- Drug addiction treatment, including in-patient treatment, meals and lodging at a therapeutic center for drug addiction
- Elastic hosiery to treat blood circulation problems
- Exercise program if a doctor has recommended it as treatment for a specific condition
- Extra rent or utilities for a larger apartment required in order to provide space for a nurse/attendant
- Eye surgery, such as Lasik or a similar procedure, when it is not for cosmetic purposes only
- Guide dog or other animal used by a visually-impaired, hearing-impaired or otherwise physically disabled person
- Hospital care
- Household help for nursing care services only
- Insurance premiums for medical care coverage
- Laboratory fees
- Lead-based paint removal, including the cost of removing lead-based paints from surfaces when a child has lead poisoning or was previously diagnosed with lead poisoning. (Does not include the cost of repainting.)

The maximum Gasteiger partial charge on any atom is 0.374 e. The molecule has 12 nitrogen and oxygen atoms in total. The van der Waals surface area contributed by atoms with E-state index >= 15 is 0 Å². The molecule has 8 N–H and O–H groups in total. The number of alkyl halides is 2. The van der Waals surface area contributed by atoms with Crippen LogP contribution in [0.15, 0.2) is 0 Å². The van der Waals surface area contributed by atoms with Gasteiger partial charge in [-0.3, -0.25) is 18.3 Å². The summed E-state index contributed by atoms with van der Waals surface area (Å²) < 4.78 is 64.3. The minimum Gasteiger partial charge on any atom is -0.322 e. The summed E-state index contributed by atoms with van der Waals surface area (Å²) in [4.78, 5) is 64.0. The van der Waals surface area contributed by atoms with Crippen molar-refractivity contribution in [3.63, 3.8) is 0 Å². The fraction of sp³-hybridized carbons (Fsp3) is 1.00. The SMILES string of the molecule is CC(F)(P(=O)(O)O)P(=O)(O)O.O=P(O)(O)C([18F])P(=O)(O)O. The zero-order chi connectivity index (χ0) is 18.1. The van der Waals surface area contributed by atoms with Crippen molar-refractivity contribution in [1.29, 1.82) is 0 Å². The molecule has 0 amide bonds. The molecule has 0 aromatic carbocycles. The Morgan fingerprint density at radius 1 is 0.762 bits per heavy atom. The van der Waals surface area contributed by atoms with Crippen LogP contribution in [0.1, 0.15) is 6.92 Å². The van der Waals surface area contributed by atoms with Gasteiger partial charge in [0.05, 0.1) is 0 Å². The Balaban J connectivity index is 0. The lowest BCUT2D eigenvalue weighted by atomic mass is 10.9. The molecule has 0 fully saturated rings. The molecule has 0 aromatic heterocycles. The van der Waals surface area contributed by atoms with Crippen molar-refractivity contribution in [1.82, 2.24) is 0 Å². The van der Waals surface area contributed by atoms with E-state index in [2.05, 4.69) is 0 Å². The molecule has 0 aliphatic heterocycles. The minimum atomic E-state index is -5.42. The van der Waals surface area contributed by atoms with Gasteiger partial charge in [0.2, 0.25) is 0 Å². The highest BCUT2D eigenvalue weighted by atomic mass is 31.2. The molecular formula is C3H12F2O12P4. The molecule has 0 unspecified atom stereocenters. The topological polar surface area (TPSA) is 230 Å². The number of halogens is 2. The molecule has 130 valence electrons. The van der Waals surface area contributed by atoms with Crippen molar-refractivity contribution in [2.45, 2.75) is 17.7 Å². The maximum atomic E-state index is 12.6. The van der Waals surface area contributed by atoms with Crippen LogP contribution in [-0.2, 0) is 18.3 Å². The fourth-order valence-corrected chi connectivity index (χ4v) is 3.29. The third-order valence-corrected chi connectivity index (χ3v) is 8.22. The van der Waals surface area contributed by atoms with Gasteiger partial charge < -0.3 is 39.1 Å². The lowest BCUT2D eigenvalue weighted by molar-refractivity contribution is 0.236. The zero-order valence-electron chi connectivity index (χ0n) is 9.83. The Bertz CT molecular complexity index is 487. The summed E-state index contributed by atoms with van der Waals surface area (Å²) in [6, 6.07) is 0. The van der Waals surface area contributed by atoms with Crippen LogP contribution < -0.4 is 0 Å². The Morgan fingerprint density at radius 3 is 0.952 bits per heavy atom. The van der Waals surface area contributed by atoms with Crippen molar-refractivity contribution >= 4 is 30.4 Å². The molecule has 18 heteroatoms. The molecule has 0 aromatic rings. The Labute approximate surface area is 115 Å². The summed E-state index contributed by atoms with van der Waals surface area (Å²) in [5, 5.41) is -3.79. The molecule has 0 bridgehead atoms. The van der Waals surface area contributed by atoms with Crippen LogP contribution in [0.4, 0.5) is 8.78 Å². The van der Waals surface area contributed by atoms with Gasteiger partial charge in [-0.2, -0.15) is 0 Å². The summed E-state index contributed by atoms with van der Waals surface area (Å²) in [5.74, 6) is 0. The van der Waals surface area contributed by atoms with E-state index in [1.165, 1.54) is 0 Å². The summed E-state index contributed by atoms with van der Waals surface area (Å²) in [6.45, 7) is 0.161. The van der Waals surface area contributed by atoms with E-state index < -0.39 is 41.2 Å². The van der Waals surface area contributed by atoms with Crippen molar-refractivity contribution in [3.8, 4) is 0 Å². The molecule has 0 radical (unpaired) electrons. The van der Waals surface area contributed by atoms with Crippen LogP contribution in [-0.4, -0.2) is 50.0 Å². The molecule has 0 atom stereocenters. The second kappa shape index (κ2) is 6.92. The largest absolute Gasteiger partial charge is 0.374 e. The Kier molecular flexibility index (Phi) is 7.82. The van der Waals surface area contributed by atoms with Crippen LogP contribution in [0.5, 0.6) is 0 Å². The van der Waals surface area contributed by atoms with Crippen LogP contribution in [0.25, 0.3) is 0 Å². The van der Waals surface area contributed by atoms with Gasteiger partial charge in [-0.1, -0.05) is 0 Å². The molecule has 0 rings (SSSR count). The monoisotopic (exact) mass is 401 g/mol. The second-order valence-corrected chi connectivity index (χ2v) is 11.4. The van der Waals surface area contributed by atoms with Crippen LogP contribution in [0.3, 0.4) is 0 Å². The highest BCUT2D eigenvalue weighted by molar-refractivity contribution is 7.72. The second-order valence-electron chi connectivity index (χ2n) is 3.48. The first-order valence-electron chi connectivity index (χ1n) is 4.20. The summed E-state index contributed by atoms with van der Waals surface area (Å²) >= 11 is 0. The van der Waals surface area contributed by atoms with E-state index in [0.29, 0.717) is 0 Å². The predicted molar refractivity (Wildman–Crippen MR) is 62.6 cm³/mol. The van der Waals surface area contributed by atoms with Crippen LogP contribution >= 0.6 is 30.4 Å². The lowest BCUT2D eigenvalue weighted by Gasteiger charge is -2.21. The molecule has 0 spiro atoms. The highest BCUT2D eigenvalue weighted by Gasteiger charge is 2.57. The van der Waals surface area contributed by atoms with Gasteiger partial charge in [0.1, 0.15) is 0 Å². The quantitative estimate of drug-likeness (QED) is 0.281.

- Legal fees paid to authorize treatment for mental illness
- Lifetime care advance payments
- Lodging expenses while away from home to receive medical care in a hospital or medical facility
- Long-term care insurance and long-term care expenses (there are limitations to what you can deduct)
- Mattresses and boards bought specifically to alleviate an arthritic condition
- Medical aids, including wheelchairs, hearing aids and batteries, eyeglasses, contact lenses, crutches, braces and guide dogs (and their care)